The aim was to have the Deltics running on the national network rather than being confined to heritage lines but this had not been achieved under BR. However, the advent of privatisation changed this and opened up the opportunity for both of the DPS locomotives to run initially on the East Coast Main Line.This was taken up although they became acutely aware of the delay attribution penalties if one of their locomotives should cause a problem – it can be very expensive. The DPS moved their base from the NYMR to the GCR and then on to the East Lancashire Railway. It was during this period that a request came through for 2 Deltics to haul a luxury train. Initially they thought it was a joke but no, it was for real and provided real work that would pay. The DPS really wanted their own depot facility and once enough money had been raised they started searching for a suitable base. They are now based at Barrow Hill where the Deltics are housed under cover and can be looked after properly. They own the new depot but not the land so fundraising is on-going to buy the land that is currently leased. The depot will eventually have room for 6 locomotives on 3 roads with some limited space for displays in addition, and renting out ‘spare’ space in the meantime helps to provide funds for further improvements to the facility. It has been nicknamed “Finsbury Park” but that is another story.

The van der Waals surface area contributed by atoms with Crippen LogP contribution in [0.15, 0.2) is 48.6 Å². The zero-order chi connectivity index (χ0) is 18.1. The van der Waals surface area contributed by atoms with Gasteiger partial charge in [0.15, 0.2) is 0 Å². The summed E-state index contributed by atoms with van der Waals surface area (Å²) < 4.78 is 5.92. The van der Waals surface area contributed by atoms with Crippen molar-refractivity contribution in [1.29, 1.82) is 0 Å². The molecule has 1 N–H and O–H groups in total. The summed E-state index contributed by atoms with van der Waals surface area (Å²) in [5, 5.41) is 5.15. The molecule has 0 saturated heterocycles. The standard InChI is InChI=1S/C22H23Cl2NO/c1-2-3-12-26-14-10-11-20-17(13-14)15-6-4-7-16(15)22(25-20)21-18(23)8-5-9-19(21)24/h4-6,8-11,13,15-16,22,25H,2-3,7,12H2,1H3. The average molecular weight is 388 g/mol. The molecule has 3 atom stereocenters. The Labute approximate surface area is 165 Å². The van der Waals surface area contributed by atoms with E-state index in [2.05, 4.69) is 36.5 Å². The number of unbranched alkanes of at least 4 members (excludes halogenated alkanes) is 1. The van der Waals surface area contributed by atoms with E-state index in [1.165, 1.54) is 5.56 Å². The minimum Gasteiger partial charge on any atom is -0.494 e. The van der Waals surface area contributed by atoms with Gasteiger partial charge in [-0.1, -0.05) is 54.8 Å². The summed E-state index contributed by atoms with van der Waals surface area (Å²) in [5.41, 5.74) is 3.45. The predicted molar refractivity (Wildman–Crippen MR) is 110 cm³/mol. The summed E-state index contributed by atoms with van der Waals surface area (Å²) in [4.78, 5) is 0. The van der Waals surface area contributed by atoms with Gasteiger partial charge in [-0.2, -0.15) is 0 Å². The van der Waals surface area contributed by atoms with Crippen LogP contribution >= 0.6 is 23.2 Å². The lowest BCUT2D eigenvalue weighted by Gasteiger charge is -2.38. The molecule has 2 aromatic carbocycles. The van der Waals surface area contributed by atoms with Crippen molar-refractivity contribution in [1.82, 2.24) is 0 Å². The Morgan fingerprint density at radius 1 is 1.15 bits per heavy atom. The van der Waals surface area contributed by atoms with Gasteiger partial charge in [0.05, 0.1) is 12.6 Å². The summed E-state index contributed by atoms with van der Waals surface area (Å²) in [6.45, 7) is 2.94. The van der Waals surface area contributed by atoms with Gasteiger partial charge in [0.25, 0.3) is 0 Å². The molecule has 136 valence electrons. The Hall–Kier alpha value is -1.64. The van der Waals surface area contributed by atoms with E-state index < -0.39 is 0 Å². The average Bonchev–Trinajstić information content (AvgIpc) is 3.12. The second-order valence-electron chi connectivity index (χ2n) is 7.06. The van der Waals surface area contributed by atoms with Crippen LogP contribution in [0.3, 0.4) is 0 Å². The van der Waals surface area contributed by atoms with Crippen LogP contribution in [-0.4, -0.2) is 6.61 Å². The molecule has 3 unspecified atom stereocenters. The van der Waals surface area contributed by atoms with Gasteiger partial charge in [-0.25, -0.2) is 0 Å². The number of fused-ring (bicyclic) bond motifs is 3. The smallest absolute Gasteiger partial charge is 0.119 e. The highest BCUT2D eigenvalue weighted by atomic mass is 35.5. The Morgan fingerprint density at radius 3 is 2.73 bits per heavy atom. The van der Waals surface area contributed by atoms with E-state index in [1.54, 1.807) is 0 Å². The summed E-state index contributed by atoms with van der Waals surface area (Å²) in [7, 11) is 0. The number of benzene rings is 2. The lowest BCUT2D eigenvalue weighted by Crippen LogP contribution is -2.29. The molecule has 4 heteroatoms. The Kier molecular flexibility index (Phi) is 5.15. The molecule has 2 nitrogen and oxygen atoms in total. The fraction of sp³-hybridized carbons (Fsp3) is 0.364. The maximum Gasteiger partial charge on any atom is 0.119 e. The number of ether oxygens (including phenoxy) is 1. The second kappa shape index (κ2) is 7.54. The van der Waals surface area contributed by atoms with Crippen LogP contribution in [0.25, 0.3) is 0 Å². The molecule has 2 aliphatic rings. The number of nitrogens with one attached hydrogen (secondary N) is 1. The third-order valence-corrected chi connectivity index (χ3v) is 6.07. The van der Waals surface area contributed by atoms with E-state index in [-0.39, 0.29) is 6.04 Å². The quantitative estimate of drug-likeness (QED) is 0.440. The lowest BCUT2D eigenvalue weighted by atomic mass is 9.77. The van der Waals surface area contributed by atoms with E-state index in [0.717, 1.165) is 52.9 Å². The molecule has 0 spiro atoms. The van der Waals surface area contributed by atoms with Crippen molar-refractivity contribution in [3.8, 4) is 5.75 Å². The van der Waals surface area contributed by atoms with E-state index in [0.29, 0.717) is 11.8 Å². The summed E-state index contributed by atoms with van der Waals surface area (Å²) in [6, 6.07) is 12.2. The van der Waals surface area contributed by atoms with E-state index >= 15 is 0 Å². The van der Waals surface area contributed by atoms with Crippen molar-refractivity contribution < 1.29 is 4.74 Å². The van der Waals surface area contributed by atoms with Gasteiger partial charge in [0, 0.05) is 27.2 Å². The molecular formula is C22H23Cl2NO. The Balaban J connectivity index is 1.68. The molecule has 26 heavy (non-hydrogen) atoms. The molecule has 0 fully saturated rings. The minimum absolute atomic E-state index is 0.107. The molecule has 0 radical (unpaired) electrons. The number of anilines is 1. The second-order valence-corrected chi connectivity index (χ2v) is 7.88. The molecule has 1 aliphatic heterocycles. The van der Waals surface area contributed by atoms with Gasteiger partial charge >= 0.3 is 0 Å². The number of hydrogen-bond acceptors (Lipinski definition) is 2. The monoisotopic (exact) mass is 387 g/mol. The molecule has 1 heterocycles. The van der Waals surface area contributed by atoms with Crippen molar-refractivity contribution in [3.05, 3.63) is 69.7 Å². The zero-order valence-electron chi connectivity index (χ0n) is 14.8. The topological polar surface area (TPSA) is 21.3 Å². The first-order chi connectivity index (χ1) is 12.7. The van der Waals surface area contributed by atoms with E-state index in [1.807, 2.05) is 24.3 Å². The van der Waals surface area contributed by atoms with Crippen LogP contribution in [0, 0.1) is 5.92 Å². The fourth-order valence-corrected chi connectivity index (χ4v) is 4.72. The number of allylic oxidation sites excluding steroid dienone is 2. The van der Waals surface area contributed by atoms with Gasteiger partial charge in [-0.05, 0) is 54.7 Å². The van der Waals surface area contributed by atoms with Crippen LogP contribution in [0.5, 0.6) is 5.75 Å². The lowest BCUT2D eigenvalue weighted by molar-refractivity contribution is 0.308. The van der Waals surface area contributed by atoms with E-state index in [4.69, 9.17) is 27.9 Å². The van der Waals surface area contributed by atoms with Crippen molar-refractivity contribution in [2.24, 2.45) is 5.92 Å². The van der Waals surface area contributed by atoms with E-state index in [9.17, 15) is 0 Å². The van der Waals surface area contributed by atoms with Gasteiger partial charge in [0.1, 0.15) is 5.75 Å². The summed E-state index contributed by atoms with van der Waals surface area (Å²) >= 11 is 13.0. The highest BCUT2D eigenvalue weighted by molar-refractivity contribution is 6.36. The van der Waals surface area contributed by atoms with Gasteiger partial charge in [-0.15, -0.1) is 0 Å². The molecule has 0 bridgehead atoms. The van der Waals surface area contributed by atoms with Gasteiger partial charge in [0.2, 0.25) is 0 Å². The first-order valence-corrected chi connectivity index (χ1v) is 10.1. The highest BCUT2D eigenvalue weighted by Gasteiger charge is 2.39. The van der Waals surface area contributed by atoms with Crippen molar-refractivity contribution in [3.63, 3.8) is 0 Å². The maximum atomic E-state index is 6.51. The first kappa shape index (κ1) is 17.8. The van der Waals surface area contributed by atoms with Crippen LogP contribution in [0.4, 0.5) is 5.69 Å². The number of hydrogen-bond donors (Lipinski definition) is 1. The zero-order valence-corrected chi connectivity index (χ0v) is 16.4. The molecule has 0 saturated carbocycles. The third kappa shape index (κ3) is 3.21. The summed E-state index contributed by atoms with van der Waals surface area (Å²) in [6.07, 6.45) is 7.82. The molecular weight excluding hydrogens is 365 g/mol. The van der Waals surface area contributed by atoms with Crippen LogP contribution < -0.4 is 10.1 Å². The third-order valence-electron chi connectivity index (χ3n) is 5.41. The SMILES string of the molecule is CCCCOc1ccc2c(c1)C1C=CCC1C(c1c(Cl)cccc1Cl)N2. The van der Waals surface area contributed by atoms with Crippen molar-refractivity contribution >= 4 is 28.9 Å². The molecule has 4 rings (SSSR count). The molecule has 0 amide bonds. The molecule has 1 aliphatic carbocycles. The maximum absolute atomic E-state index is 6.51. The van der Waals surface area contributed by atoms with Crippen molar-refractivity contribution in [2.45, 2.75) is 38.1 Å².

The DPS has progressed and developed over time and now they “rent out” locomotives with the drivers being provided by the relevant TOC (train operating company).This works very well with the DB Cargo drivers mainly used now as they seem to take good care of the locomotives in use. The DPS strategy is very clear – to keep the Deltics going for as long as possible with proposals to do another Deltic hauled special around Scotland amongst other things, before they are ‘stuffed and mounted’. As with any project like this the key to on-going success is sufficient money and volunteers. Currently the Deltics are running well and have done more hours between intervals than was managed under BR! There are a number of future possibilities under consideration and the DPS would dearly like to get the prototype up and running again. This is owned by the NRM and based at Shildon but with no engines inside. However, the DPS have two possibly suitable Napier engines although there are a number of technical issues to be overcome before the prototype could be run on the national network, and it is unlikely that the NRM would sanction the idea. The DPS have some good working relationships both within railways and outside such as the link with the Green Howards – one of the Deltics carries that name, and there are many other proposals in the pipeline although not everyone who would like to hire the DPS working locomotives understands the cost of doing so.

With some really good photographs, Murray gave an excellent and well illustrated presentation on the Deltics from the prototype, English Electric engines and Napier engines, to the current state of preservation showing clearly the interest and fondness for this class of locomotives. Question time was all too short as Murray had to catch his train home but included discussion of the original English Electric engines being ‘swapped’ for Napiers, and had they tried the Coca Cola trick with a seized engine.

The vote of thanks highlighted the extent of enthusiasm for this classic locomotive and a mention of the ‘fabulous’ and atmospheric closing photograph of the Deltics in action in Scotland.